He sat in my office, hunched over with his arms resting on his knees.
“But I love her.”
As a Therapist, It was something I had heard before when someone is talking about a mistake they made followed by, “but I love her/him.”
“Are you good at it?” I asked him.
He didn’t know how to respond; he just stared blankly at me and asked, “What do you mean?”
I have heard this response in my office for over nine years ago, but it is part of the age-old question.
What is love?
The two most common answers people hear about or read about are that love is a feeling or that love is a choice, and this bothers me. Not because love as a feeling or a choice is wrong or even a bad thing, it’s because it’s not the whole thing.
Perception 1: Love Is A Feeling
A lot of people accept love as a feeling and think nothing more of it. They can feel it in their hearts, and they know when they know. Love isn’t complicated; it’s simple. Look no further than any Disney movie. Just follow your heart.
The Problem With A Feeling
Viewing love as a feeling can be detrimental to relationships that depend on that feeling. The honeymoon effect is a thing, and it is real. When it fades, it leaves a lot of people reeling and questioning their relationship.
Counting on the feeling of love to carry the relationship is like relying on your passion for writing to inspire you to write every day. Ask any established author and they will tell you that is not the case, and ask any couple that has been together for 50 years and they will tell you the same.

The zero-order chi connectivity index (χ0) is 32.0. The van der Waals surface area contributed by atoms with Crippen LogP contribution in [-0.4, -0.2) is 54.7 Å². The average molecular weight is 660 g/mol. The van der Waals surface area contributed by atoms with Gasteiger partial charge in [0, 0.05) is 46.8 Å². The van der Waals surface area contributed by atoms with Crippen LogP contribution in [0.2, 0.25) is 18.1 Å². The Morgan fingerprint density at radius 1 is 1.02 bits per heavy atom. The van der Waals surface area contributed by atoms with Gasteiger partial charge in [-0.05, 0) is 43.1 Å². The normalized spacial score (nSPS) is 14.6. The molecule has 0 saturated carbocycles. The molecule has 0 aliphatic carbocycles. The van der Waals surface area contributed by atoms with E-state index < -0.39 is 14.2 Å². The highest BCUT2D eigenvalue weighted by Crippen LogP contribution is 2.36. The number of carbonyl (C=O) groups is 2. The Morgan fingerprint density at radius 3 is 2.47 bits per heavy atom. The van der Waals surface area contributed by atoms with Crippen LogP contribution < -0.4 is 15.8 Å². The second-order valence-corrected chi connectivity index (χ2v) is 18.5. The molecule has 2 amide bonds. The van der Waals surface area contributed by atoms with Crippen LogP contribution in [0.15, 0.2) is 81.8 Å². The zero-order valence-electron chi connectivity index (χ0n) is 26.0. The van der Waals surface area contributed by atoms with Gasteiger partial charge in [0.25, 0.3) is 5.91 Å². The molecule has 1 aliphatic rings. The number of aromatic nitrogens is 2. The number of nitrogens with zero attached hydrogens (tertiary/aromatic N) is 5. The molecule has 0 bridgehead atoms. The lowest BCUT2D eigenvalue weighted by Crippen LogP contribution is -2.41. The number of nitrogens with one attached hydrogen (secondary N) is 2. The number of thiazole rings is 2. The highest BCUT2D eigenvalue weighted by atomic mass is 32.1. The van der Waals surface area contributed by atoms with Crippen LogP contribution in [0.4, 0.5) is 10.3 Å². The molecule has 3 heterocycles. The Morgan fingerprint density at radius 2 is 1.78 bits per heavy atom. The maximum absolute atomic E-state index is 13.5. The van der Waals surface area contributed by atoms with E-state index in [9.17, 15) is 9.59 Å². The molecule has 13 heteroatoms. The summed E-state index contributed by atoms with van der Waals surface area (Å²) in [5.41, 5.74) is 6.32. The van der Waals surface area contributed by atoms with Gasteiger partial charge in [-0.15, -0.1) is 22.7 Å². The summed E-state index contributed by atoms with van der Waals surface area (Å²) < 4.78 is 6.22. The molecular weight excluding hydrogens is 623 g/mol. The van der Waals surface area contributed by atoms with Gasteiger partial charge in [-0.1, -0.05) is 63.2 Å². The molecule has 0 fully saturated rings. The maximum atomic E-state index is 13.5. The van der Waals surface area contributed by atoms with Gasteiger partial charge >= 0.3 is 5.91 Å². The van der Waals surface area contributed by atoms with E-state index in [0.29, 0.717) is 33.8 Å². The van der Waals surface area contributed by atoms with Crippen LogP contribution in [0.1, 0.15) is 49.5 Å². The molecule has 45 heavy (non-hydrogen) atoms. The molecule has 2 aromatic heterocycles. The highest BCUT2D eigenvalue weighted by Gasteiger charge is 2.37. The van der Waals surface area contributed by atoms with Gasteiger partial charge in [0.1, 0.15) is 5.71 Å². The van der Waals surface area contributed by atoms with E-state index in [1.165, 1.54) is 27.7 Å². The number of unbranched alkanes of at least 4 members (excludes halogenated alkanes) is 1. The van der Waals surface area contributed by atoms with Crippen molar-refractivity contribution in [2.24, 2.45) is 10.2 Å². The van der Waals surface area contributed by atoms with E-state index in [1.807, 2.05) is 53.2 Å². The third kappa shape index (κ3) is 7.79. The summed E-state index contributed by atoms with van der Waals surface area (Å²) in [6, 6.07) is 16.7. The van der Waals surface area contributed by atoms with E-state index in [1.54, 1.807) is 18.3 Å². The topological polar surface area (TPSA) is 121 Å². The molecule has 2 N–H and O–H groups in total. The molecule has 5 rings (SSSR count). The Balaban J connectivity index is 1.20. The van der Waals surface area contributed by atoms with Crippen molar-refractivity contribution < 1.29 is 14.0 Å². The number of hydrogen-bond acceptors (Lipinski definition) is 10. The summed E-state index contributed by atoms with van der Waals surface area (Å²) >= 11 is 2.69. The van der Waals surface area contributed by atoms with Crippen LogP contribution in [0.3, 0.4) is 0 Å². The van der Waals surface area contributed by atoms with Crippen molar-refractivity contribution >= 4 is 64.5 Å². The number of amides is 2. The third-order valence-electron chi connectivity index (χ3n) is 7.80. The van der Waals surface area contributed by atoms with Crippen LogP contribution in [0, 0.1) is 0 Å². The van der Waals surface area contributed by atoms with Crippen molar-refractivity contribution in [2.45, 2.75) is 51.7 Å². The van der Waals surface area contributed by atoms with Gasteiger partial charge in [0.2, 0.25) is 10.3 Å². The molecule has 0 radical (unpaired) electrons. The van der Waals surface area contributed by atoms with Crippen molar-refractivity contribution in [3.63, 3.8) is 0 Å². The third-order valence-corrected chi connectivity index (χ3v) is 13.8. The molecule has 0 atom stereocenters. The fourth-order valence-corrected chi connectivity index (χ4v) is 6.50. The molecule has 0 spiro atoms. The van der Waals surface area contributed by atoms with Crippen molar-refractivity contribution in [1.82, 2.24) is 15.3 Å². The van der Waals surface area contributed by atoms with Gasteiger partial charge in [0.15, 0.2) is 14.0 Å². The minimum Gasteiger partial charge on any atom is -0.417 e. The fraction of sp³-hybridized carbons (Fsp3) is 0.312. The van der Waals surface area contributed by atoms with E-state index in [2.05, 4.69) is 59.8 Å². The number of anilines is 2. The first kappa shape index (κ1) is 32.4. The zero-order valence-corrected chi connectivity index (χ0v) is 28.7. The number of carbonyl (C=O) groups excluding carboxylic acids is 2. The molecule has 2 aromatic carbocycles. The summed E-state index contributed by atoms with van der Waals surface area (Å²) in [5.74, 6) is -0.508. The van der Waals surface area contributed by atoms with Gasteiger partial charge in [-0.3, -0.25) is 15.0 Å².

Viewing love as a feeling also keeps people stuck in toxic relationships. They trust their feelings over their situation and circumstance and stay in damaging relationships because of their intense feelings of love.
Luckily not everyone views love as only a feeling. In fact, over the years, there has been a resurgence in what love means.
Perception 2: Love Is A Choice
The internet is full of articles praising the idea that love is a choice. Love is a decision you choose daily to show your partner you love them. It’s not about having a feeling it’s about recognizing you love your partner regardless of how you feel and showing your partner that you love them.
Which is nice, except with some descriptions, it can come across as a whole self-sacrificing ideal. For others, it sounds like Nike trying to sell sneakers. Just do it.
The Problem With Choice
Love as a choice can be harmful when people hold their partner to this standard. “They didn’t choose to do this, so they don’t love me or care for me.”
When people view love as a choice, it can lead to people questioning others feelings, when they don’t respond the way they would like them too.
If someone loves painting, singing, or writing, but isn’t very good at it people don’t question if they love it or not, they accept that they love it and that they happen not to be necessarily good at it.
However, if someone doesn’t respond to their emotional needs, they believe they don’t care, which isn’t true. People don’t tell others to choose to be a better painter, writer, or singer, but calling love a choice creates a mindset that their partner should choose to be good at it, and that mindset will disappoint.